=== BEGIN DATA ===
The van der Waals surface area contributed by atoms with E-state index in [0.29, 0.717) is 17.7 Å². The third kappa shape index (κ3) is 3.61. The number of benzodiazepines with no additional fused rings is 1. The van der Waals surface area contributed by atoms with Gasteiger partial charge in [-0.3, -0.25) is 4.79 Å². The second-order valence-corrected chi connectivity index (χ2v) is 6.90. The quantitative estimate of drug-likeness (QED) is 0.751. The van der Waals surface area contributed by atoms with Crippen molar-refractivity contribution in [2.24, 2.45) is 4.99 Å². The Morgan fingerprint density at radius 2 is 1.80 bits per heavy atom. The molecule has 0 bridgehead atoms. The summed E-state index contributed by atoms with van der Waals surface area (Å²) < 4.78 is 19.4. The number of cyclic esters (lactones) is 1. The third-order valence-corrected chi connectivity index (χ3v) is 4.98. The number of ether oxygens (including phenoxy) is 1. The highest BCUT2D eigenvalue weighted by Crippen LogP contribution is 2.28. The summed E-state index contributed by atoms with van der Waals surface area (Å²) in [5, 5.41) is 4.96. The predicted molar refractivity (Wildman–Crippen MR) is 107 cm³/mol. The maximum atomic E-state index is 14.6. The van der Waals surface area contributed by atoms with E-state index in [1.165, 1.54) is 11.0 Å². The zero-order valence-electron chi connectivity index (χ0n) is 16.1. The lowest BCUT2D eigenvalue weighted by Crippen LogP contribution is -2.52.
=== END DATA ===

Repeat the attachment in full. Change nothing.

The van der Waals surface area contributed by atoms with E-state index in [0.29, 0.717) is 17.7 Å². The third kappa shape index (κ3) is 3.61. The number of benzodiazepines with no additional fused rings is 1. The van der Waals surface area contributed by atoms with Gasteiger partial charge in [-0.3, -0.25) is 4.79 Å². The second-order valence-corrected chi connectivity index (χ2v) is 6.90. The quantitative estimate of drug-likeness (QED) is 0.751. The van der Waals surface area contributed by atoms with Crippen molar-refractivity contribution in [2.24, 2.45) is 4.99 Å². The Morgan fingerprint density at radius 2 is 1.80 bits per heavy atom. The molecule has 0 bridgehead atoms. The summed E-state index contributed by atoms with van der Waals surface area (Å²) < 4.78 is 19.4. The number of cyclic esters (lactones) is 1. The third-order valence-corrected chi connectivity index (χ3v) is 4.98. The number of ether oxygens (including phenoxy) is 1. The highest BCUT2D eigenvalue weighted by Crippen LogP contribution is 2.28. The summed E-state index contributed by atoms with van der Waals surface area (Å²) in [5, 5.41) is 4.96. The predicted molar refractivity (Wildman–Crippen MR) is 107 cm³/mol. The maximum atomic E-state index is 14.6. The van der Waals surface area contributed by atoms with E-state index in [1.165, 1.54) is 11.0 Å². The zero-order valence-electron chi connectivity index (χ0n) is 16.1. The lowest BCUT2D eigenvalue weighted by Crippen LogP contribution is -2.52.